Bell, Robert. Impure Science: Fraud, Compromise and Political Influence in Scientific Research.


Bell, Robert. Impure Science: Fraud, Compromise and Political Influence in Scientific Research.
New York: Wiley, 1992.

Robert Bell, a Professor of Economics at Brooklyn College, puts his analysis of fraud in science
simply, and right at the beginning: "My primary purpose is to show that the American scientific
community is as ‘pure' and unbiased as the political machinery that dispenses its patronage and
its funding." (p. xii) He does this simply and directly: he "follows the money." This is because, to
him and to so many others, "(s)cientists cannot conduct scientific inquiries without money." (p.
xii) In our go-go world one can get rich doing science and there are scientists getting rich. They
cut corners and make their fortunes while, presumptively, the rest of us, for our own reasons, sit
back and allow them to fake it.

Fraud and fakery work their wonders in science because of the big bucks to be had. The touted
mechanisms designed to prevent fraud - peer review, the referee system and replication of
experimental findings - do not work because, according to Bell, "powerful individuals" prevent
their operation. For example, the "old boy network" at NSF is in control of the reviewers and the
reviewers for the agency inevitably abuse the system by giving money to themselves. Outsiders,
if they do apply, are assured of being kept outside. His telling illustration of the abuse: the case of
Jon Kalb which is a disgraceful episode.

But it is not only individuals who suffer "politicized science." Bell investigates Big Project
science using the Earthquake Engineering Research Center as his case history. Again, Bell's tale
is a lengthy description of the process of gobbling big bucks from bureaucrats. The creation of
the Buffalo-based SUNY Earthquake Center was a grab which has been severely criticized, and
justly so, since its implementation. And, this is the way Big Science works.

Gigabuck science is illustrated by such cases as Star Wars, the SSC, the Hubble Telescope, and
the Space Station. The politics of Big Science are, again, detailed and one can read of the
Tellerian influence on Ronald Reagan and Congress, the Pentagon's pets in research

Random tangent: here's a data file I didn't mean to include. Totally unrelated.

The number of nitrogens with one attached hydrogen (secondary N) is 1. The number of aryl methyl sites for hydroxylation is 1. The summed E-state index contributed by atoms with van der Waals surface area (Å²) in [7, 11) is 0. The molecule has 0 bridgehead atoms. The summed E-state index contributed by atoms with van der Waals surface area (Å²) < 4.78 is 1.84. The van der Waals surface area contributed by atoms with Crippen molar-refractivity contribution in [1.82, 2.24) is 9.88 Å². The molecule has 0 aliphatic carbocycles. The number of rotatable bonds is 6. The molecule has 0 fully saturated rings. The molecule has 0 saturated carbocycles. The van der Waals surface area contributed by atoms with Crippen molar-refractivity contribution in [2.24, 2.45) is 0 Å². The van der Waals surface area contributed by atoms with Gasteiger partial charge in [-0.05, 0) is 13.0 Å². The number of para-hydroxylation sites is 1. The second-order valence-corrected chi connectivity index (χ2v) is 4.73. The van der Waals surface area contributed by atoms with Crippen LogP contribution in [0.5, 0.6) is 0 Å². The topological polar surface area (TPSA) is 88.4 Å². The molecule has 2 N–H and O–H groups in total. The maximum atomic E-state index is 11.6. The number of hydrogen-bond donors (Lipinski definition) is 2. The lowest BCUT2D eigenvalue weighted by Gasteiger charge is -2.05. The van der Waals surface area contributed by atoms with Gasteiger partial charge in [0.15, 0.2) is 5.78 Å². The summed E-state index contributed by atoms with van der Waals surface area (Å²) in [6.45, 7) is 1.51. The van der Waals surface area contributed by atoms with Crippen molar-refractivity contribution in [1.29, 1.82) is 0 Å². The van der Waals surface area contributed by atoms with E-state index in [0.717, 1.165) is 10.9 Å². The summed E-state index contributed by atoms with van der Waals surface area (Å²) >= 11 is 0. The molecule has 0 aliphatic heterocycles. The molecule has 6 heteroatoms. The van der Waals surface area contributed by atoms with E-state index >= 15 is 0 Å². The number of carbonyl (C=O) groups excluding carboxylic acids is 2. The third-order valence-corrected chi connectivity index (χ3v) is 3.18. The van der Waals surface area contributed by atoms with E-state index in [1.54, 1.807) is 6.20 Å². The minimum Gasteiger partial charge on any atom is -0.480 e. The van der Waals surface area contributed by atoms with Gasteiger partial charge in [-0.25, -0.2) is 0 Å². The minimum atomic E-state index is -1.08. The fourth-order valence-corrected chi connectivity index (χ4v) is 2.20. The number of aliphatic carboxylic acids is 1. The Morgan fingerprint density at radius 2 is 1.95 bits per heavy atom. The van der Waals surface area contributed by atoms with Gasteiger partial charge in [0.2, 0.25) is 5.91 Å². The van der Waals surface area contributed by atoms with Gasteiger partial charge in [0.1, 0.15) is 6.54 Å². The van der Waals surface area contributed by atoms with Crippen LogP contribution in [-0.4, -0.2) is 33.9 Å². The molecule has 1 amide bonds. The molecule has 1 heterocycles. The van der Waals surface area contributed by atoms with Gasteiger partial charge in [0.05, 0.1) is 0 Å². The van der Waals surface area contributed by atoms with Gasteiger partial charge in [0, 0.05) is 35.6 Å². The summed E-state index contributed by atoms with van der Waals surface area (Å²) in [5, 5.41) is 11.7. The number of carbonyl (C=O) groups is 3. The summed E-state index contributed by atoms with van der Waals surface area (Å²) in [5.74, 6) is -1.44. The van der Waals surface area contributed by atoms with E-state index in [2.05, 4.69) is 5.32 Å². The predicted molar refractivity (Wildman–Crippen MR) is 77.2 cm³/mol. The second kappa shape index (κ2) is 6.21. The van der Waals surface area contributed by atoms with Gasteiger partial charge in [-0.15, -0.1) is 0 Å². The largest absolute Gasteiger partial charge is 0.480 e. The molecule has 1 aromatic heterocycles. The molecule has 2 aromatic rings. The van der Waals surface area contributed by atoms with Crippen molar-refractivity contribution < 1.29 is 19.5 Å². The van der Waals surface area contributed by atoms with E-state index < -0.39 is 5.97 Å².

opportunities, the politics of compromise in politicized science. Influence and power peddling
are everywhere.

Three individual cases of "scientific fraud" are presented: Stephen Bruening, John Darsee and
David Baltimore. Appropriately, Bell spends the most time on the last of these and suggests that
it is beautifully illustrative of science's flawed structure. As Margot O'Toole suggests: "I
therefore sadly conclude that the attitude that scientific careers are much more important than
science has become common among scientists." (p. 143)

And it is easy to find disgraceful cases of "Impure Science" when examining drug companies and
their "research activities." The three big illustrations provided here: Zomax, the Bjork-Shiley
heart valve, and Versed.

Cantekin and Bluestone case is used to illustrate the medical-university-industrial complex.
Again, no winners save in terms of bucks and the medical establishment.

The Pentagon's "Science Game" is illustrative of the disgraceful R&D done by the industrial fat
cats. The illustrations provided are quite good: cost overruns, concurrent production and
research, the revolving doors of business and government. It all adds up to a sorry tale indeed.

And having defined the problem of science in terms of money, Bell offers three "solutions" to the
corruption he details. His solutions are: a la Ernest Fitzgerald (the justly famous whistle-blower
at the Pentagon), the separation of control and funding with the result of reducing the conflict of
interest now such a problem in science. Second, a la Congressman Ted Weiss, legislation
requiring publication of conflicts of interest at the university level and protection for
whistle-blowers at that same level. Third, a la Gene Dong of Stanford, the use of qui tam
provisions of the Federal False Claims act: in other words, put some power into the hands of
potential whistle-blowers.

It is all too easy to find glaring examples of the kinds of fraud and fakery detailed here and Bell
has done a good job: if one wants a clear statement of the Baltimore case, for example, this is a
good recapitulation and it is up-to-date. On the other hand, there are other cases which go
unmentioned here: Robert Gallo, for example, is briefly discussed regarding the abuse of human
subjects but his long dispute with Luc Montagnier and its multiple implications are ignored.

I find it difficult myself to view "industrialized science" done to win a license from the FDA, or
research done for the Pentagon, or huckstering for drug companies, to be "science" at all. I have
tried to avoid such cases on SCIFRAUD in that "everybody knows that kind of ‘research' is
bought and paid for." One must agree that the military-industrial-university apparatus is flawed.
It may, indeed, be impure but is it "science"?

Is funding THE flaw contemporary science? I am not that much of a Marxist. There is more to
the games of science than big bucks. But if one wishes to use the economic perspective on fakery
in science, this is a very good place to start.